Life in the Labyrinth (Labyrinth Trilogy)

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Then there is the lame love story between Alice and Will, which has no other ground than their being kind of the reincarnation of Alais and her husband - really convincing.


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It made me cringe. Just like the whole book. And the continuous use and translation of Occitan words drove me up the wall, while at the same time there were several long sentences in French, which nobody bothered to give their meaning. OK, so I speak French, but there just might be readers who don't! Mar 24, Kristen rated it really liked it. I didn't read The Da Vinci Code, but given that it was impossible to avoid or ignore, I understand both books tackle some similar themes. The strongest aspect of "Labyrinth" is that the plot is well-paced and engrossing.

The back-and-forth between the medieval era and the present day generally works nicely, and the transitions are smooth, or make sense in their placement and timing. Most of the characters are well-drawn, although I do think it gets quite confusing keeping track of all of them, and a few could have been dropped or at least had their plot lines great reduced such as Noubel, the policeman. I enjoy novels set in the medieval era as a guilty pleasure, as I often find they are saddled with ridiculous, stilted language and rather heavy-handed, melodramatic plots.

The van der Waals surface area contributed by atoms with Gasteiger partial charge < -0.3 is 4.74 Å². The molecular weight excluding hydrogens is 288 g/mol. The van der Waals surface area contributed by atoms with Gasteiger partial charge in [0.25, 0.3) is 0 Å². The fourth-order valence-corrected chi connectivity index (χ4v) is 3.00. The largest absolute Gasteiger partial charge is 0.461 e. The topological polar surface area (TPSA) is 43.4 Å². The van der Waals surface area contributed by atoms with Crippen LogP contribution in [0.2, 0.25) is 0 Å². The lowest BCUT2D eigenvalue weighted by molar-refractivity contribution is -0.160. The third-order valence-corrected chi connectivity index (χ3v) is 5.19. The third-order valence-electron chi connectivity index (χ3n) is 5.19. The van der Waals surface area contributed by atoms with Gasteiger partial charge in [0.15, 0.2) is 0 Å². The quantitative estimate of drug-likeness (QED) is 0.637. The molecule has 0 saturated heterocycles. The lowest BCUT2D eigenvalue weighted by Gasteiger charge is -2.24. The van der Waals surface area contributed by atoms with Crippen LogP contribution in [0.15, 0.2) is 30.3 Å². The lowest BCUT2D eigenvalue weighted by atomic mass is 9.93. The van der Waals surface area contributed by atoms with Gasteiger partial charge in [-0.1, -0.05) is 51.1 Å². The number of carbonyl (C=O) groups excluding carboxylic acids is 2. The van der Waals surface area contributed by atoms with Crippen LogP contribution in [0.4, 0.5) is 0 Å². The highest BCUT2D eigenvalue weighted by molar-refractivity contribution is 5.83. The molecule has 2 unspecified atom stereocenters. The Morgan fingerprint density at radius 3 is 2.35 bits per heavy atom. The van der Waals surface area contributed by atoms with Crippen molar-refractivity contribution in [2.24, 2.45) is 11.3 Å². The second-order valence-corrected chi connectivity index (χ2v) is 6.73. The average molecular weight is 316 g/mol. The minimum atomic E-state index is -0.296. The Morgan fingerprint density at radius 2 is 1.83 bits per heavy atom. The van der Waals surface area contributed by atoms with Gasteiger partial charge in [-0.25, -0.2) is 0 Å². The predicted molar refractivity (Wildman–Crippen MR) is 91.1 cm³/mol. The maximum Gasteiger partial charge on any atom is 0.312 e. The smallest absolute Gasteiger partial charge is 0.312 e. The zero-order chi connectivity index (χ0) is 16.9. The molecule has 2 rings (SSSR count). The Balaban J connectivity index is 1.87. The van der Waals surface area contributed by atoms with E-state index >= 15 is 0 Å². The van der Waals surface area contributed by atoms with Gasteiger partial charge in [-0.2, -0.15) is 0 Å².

While parts of "Labyrinth" are a bit silly such as the sex scenes, oh brother , overall the plot is actually quite moving. The persecution of the Cathars, a heretic sect in thirteenth-century France, is handled deftly and movingly. Some of the material about the Grail was a bit complicated, I thought, and unnecessarily so. This is a far from perfect book--as others have noted, this really could have been edited into a much leaner story. But the author clearly knows her material, and overall the history and religion are handled intelligently. This is an enjoyable read that you don't have to feel guilty about indulging in, as you actually come away having learned some medieval history.